After incredible views of the Pileated Woodpeckers, along with a few Downy Woodpeckers, Black-capped Chickadees, and Red-breasted Nuthatches, we headed down the trail along Fish Creek in search of Townsend’s Solitaire’s which had been seen there the day before. We weren’t disappointed, as we spotted not one, but two individuals. This one, up above our heads, appeared to be displaying. As it flew off, the second one, not six feet away from us at waist level, followed it across the creek over into some low scrub.

Townsend's Solitaire

Townsend’s Solitaire

As these two flew off, we soldiered on, exploring the edge of the creek a little further west. One of our sharp-eyed attendees spotted a Northern Goshawk that flushed up from the creek bank, and we weren’t the only ones that spotted it. As it lighted on the far side of the river, it was almost immediately mobbed by a large contingent of Common Redpolls and House Finches.

Northern Goshawk

Northern Goshawk

As we continued on in search of our target species, we explored the next couple of bridges, and entered a large stand of old, tall spruce, which is where the American Three-toed Woodpecker was seen earlier this year. Sadly, we missed out on both that bird, as well as the Northern Pygmy Owl, so this posing Red-breasted Nuthatch will have to make up for that.

Red-breasted Nuthatch

Red-breasted Nuthatch

On our trip back to the parking lot, our luck seemed to wane. The birds we saw were either in the distance, in the shade, or simply a little too out of the way to view properly, let alone photograph. As we neared the parking lot, a small herd of Mule Deer grazed along the hillside quite content to stare back at all the folks pointing their binoculars at them.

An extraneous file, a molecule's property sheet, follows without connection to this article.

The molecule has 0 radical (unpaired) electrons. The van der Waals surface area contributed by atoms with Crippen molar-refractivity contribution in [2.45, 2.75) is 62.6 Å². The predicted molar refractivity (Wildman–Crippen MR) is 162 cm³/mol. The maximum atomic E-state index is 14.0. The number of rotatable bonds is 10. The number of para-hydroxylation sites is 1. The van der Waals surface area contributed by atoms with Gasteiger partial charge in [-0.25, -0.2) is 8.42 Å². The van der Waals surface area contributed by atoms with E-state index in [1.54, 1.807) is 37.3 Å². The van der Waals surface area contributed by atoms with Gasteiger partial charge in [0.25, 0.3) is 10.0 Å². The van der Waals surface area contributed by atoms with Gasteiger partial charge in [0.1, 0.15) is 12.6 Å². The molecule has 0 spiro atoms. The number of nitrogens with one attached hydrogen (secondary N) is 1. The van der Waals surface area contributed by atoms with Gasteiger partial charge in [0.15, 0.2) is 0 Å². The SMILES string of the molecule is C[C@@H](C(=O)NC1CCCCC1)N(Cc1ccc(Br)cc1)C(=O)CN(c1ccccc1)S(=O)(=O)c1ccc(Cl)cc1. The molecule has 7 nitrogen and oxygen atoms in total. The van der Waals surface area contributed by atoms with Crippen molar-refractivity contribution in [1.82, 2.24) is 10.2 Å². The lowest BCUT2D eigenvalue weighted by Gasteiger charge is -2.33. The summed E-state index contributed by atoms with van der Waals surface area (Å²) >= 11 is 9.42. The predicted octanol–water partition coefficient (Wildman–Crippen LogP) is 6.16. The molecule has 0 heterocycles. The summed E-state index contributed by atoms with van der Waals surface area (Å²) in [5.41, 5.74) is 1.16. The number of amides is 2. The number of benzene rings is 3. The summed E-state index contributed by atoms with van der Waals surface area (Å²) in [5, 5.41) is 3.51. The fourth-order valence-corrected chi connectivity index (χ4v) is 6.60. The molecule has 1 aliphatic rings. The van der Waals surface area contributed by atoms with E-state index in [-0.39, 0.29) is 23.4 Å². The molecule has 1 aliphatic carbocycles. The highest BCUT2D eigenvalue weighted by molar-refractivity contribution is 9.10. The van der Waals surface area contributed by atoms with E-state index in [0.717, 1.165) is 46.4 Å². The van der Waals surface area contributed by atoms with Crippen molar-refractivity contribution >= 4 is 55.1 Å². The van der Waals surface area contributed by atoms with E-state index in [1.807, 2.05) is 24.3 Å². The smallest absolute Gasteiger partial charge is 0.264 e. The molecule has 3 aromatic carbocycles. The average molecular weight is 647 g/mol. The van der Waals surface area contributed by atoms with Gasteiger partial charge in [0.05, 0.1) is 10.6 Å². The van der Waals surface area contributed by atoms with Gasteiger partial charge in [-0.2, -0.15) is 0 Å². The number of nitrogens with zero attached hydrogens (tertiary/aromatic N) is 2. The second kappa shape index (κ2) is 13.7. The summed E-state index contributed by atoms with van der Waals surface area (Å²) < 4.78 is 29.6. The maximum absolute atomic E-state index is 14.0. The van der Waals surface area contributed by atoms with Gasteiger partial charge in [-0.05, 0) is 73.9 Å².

Mule Deer

Mule Deer

Once we got back to the parking lot, we thought it might be a good idea to go searching for those Pine Grosbeaks that were mentioned earlier. While we didn’t manage to find them, we did spot a couple of other woodpecker species that had eluded us earlier; the Hairy Woodpecker and the Northern Flicker, both working away at constructing nesting holes in the same dead tree.

Northern Flicker

Northern Flicker

Hairy Woodpecker

Hairy Woodpecker

In our futile search, and as we neared the end of our walk, I heard the telltale wheezy “chick-dee” of the always welcome Boreal Chickadee. After playing a couple of recorded calls, a trio of them swooped in, investigated us for a few minutes, and then just as quickly flew off.

Boreal Chickadee

Boreal Chickadee

Next week we’ll be heading to the deep south of Lafarge Meadows, in the south east corner of Fish Creek Provincial Park in search of even more new species. See you then!

Migration at Hull’s Wood

Posted by Matthew Sim

Last week I rode my bike down to Hull’s Wood in Fish Creek P.P. twice to see how migration was coming along; I was not disappointed! As I rode through the woods both times, the chips of warblers and sparrows emanated from the trees and shrubs along the river. The woods were full of Yellow Warblers, Chipping Sparrows, House Wrens, Least Flycatchers and Warbling Vireos (not all of these were migrants) while several American Redstarts, Tennessee Warblers, Northern Waterthrushes and Baltimore Orioles were also present. There was also a single male Wilson’s Warbler, a single Yellow-rumped Warbler and a single Connecticut Warbler.

Least Flycatcher

Connecticut Warbler

Tennessee Warbler

This was all quite exciting but by 10:30 a.m. both days things quieted down for warblers so I went to Lafarge Meadows to check out shorebirds. Both days I found 6 species of shorebirds in Lafarge Meadows along the Bow River; Solitary and Spotted Sandpipers, Greater and Lesser Yellowlegs, Killdeer and Wilson’s Snipe.

Lesser Yellowlegs

Greater Yellowlegs

Migration is coming along well, so if you have the opportunity, get out there! There are lots of great spots in and around Calgary for migrating birds whether it be Inglewood Bird Sanctuary, Confederation Park, Weed Lake, Fish Creek P.P. or your own yard, find your favorite spot for migration and sit back and enjoy the show!